Attendees of the annual Google I/O developer event are looking forward to the conference, which takes place in two weeks. Sure, they’ll get to hear details of Google’s latest Chrome, Chrome OS and Android efforts, but that’s only part of the story. Often, Google introduces a new Nexus device to showcase its software. Last year the Nexus 7 tablet arrived and this year, it could be a larger Nexus 11 tablet if leaked specifications pan out.
The SamMobile blog, which has a better than average track record for such leaks, reported on Monday that the Nexus 11 appears on Samsung’s 2013 tablet roadmap. Samsung currently makes the Nexus 10 tablet and it also built the Galaxy Nexus and Nexus S smartphones. As the biggest seller of Android hardware, Samsung is Google’s key partner of late. Then again, the two have a complicated relationship as Samsung’s Galaxy line is becoming synonymous with the Android brand to many.
So what does the leaked roadmap say about a new Nexus tablet? Not much but enough to give prospective Nexus 10 buyers a reason to pause: The rumored tablet is expected to be the first octa-core tablet to market, running on Samsung’s 8-core Exynos 5410 chip. Don’t get too hung up on the eight cores though; they’re not all high performing processors. Instead, four are cutting edge Cortex-A15 cores for heavy duty activities while the other quartet are Cortex-A7 cores to offload lighter tasks and save on power consumption.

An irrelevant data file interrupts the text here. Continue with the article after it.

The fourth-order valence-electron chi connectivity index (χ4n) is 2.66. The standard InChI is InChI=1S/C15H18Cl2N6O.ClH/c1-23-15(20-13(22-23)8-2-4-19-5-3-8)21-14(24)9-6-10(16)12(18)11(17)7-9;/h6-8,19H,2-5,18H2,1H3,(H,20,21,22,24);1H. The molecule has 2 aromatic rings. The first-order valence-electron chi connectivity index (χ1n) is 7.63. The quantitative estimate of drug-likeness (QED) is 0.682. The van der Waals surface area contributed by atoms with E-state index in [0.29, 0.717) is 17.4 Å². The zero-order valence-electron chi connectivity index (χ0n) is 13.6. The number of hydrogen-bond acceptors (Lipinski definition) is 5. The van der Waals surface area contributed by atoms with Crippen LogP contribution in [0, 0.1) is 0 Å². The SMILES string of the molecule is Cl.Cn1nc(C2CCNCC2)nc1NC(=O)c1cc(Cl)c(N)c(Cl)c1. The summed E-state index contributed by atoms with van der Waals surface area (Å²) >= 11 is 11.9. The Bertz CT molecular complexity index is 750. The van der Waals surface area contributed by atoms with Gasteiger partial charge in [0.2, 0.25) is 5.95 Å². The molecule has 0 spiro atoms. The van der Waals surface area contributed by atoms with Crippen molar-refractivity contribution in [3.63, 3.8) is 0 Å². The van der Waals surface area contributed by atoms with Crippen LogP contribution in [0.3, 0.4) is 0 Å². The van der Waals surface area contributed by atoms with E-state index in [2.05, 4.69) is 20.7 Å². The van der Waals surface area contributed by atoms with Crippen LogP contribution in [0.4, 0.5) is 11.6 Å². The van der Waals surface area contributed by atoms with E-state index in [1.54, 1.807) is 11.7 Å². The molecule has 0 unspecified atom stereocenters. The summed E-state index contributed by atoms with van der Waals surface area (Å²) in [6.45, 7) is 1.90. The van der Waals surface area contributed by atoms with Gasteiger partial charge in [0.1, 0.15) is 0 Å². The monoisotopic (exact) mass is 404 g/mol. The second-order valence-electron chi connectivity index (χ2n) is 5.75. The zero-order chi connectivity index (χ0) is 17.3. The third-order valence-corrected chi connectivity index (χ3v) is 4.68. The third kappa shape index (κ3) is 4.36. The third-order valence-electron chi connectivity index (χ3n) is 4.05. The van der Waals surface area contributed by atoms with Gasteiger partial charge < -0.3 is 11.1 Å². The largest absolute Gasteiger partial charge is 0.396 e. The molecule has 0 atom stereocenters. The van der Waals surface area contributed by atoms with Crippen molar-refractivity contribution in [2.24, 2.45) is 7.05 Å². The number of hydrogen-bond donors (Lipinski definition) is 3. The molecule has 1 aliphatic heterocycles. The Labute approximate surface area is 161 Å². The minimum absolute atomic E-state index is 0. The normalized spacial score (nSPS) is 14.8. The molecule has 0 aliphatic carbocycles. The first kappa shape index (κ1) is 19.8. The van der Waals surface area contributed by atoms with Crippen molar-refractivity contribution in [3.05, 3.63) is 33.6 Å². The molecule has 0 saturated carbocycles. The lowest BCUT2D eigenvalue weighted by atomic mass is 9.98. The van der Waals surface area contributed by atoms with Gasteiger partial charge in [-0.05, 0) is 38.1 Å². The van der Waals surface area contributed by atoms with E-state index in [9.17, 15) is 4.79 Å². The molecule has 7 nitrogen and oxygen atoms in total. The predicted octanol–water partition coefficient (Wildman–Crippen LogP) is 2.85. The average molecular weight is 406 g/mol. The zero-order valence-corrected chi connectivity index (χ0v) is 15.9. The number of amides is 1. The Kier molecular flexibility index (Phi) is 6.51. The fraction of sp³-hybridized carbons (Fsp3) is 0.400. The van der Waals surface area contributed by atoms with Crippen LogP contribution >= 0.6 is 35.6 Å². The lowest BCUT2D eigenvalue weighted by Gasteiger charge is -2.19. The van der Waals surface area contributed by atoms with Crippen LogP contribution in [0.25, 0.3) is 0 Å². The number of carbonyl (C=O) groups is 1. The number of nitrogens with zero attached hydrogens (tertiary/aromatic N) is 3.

The 11-inch display is expected to be a Super PLS TFT screen and I’d expect it to be at least 1920 x 1080 resolution, if not the same 2560 x 1600 resolution used on the current Nexus 10. A pair of cameras should grace the slate — 8 megapixels on the back and 2 megapixels on the front — while a feature unique to Nexus devices may finally appear as well: micro SD expansion.
A lesser version of the tablet is reportedly planned as well: Samsung may create a Galaxy Tab 11 with similar specifications. That device would certainly use Samsung’s TouchWiz software interface and feature set, of course. And if the roadmap is accurate, Samsung will opt for a standard dual-core Exynos 5250 chip; likely to keep costs down.
Could the Nexus 11 be legit? I’d say the odds are quite good although I don’t know if we need a larger Android tablet on the market. Then again, might a Chrome OS tablet be a possibility? If so, then an 11- inch slate might be sized just right, especially with a docking keyboard.
We’ll find out for sure at Google I/O, where we’ll be reporting live.